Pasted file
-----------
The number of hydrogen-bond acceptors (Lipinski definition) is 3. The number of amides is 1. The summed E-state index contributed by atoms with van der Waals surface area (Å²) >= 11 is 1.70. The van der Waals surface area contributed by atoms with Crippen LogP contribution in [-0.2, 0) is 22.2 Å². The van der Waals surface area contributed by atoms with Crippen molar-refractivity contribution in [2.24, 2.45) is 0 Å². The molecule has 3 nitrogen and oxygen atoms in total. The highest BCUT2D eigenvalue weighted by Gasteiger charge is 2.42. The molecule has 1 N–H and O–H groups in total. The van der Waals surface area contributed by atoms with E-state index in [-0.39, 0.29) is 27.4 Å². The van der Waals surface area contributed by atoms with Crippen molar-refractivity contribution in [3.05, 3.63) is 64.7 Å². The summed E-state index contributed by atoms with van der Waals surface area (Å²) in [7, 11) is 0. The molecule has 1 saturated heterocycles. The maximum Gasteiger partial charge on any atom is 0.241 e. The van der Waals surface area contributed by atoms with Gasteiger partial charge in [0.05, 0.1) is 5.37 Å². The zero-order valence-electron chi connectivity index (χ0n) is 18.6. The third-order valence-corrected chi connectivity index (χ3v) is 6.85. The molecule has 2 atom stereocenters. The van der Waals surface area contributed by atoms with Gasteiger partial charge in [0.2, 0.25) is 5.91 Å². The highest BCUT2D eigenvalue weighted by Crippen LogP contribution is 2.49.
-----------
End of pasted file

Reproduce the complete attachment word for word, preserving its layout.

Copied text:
The number of hydrogen-bond acceptors (Lipinski definition) is 3. The number of amides is 1. The summed E-state index contributed by atoms with van der Waals surface area (Å²) >= 11 is 1.70. The van der Waals surface area contributed by atoms with Crippen LogP contribution in [-0.2, 0) is 22.2 Å². The van der Waals surface area contributed by atoms with Crippen molar-refractivity contribution in [2.24, 2.45) is 0 Å². The molecule has 3 nitrogen and oxygen atoms in total. The highest BCUT2D eigenvalue weighted by Gasteiger charge is 2.42. The molecule has 1 N–H and O–H groups in total. The van der Waals surface area contributed by atoms with E-state index in [-0.39, 0.29) is 27.4 Å². The van der Waals surface area contributed by atoms with Crippen molar-refractivity contribution in [3.05, 3.63) is 64.7 Å². The summed E-state index contributed by atoms with van der Waals surface area (Å²) in [7, 11) is 0. The molecule has 1 saturated heterocycles. The maximum Gasteiger partial charge on any atom is 0.241 e. The van der Waals surface area contributed by atoms with Gasteiger partial charge in [0.05, 0.1) is 5.37 Å². The zero-order valence-electron chi connectivity index (χ0n) is 18.6. The third-order valence-corrected chi connectivity index (χ3v) is 6.85. The molecule has 2 atom stereocenters. The van der Waals surface area contributed by atoms with Gasteiger partial charge in [0.2, 0.25) is 5.91 Å². The highest BCUT2D eigenvalue weighted by Crippen LogP contribution is 2.49.